The Discomfort of Evening is the debut novel by Dutch poet Marieke Lucas Rijneveld. Discomfort does not even begin to describe it. Winner of the 2020 International Booker Prize, the book is not at all a pleasant read, but it would be impossible to argue that the writing is anything short of stellar.
Rijneveld tells the story through the eyes of a 10-year-old girl growing up on a Dutch dairy farm. Anyone who has grown up on a farm or ranch would describe Rijneveld’s details of the smell, the cold, and the sounds of the cattle shed in the depth of winter as authentic and accurate. Rijneveld pulls from her own experience working on a dairy farm and it is clear she knows that world well.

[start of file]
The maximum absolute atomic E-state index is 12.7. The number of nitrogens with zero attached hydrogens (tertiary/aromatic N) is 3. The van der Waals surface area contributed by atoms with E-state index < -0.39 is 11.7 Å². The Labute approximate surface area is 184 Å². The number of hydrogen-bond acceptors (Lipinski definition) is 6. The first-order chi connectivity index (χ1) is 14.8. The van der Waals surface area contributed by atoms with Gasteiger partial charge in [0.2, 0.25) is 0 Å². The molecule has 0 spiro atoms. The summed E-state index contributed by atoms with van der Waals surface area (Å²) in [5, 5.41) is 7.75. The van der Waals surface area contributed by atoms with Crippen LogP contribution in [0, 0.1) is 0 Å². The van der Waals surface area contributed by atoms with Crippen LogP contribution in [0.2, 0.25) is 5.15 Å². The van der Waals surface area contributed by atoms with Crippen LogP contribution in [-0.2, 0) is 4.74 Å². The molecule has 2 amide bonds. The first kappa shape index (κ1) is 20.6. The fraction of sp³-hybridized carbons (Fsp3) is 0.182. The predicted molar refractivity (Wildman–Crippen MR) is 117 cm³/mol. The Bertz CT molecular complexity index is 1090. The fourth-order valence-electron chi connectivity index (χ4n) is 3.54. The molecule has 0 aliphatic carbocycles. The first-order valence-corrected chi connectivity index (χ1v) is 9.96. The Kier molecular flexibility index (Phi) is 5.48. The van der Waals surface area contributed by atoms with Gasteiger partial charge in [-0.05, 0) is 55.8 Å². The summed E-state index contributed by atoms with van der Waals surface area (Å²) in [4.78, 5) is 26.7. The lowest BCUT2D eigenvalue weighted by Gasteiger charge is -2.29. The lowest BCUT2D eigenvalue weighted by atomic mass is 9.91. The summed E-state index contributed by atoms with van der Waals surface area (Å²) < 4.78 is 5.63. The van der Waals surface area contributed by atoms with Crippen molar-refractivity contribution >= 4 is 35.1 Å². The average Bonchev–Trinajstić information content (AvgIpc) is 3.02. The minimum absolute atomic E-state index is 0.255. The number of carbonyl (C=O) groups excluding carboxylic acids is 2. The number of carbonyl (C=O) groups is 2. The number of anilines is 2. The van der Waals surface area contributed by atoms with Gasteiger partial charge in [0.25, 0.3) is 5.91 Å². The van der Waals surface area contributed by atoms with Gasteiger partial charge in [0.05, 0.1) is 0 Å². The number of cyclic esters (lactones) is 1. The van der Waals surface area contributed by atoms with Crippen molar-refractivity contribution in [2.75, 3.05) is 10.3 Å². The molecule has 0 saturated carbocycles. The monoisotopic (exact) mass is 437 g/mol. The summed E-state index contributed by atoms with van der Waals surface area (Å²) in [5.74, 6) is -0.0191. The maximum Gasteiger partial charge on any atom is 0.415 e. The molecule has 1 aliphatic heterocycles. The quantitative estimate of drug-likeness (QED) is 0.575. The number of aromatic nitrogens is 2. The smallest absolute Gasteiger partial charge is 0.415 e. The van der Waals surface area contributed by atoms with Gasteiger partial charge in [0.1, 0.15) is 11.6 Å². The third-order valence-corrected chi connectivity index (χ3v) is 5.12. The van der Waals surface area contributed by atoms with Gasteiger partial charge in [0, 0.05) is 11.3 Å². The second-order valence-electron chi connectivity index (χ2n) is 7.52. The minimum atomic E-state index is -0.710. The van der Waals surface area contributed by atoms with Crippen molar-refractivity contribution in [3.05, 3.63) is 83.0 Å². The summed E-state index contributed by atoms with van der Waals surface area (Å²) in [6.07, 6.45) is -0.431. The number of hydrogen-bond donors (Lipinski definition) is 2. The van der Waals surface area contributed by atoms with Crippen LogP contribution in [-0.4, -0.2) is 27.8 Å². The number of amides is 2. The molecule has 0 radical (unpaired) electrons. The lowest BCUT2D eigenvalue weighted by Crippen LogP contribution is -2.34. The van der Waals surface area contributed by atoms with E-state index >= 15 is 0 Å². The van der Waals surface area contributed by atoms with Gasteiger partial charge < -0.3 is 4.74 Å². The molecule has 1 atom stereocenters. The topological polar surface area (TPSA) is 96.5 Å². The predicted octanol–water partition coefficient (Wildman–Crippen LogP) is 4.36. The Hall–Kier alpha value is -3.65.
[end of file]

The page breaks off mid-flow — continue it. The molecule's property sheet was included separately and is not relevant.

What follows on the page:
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At the beginning of the book, Jas loses her older brother to a skating accident. She, her parents, and her two remaining siblings are left to cope, not very well, with the bleakness. Much of the book is deeply disturbing, even cringe-worthy as the family becomes unhinged. As a reader I wanted to intervene, help them, hug them.
This book is not for everyone and I would caution readers that this was probably the most disturbing book I have ever read. I briefly expected there to be some kind of light at the end, but I was mistaken. Still, I have to say Rijneveld has an remarkable gift for putting the reader right in the moment through the eyes of an innocent child.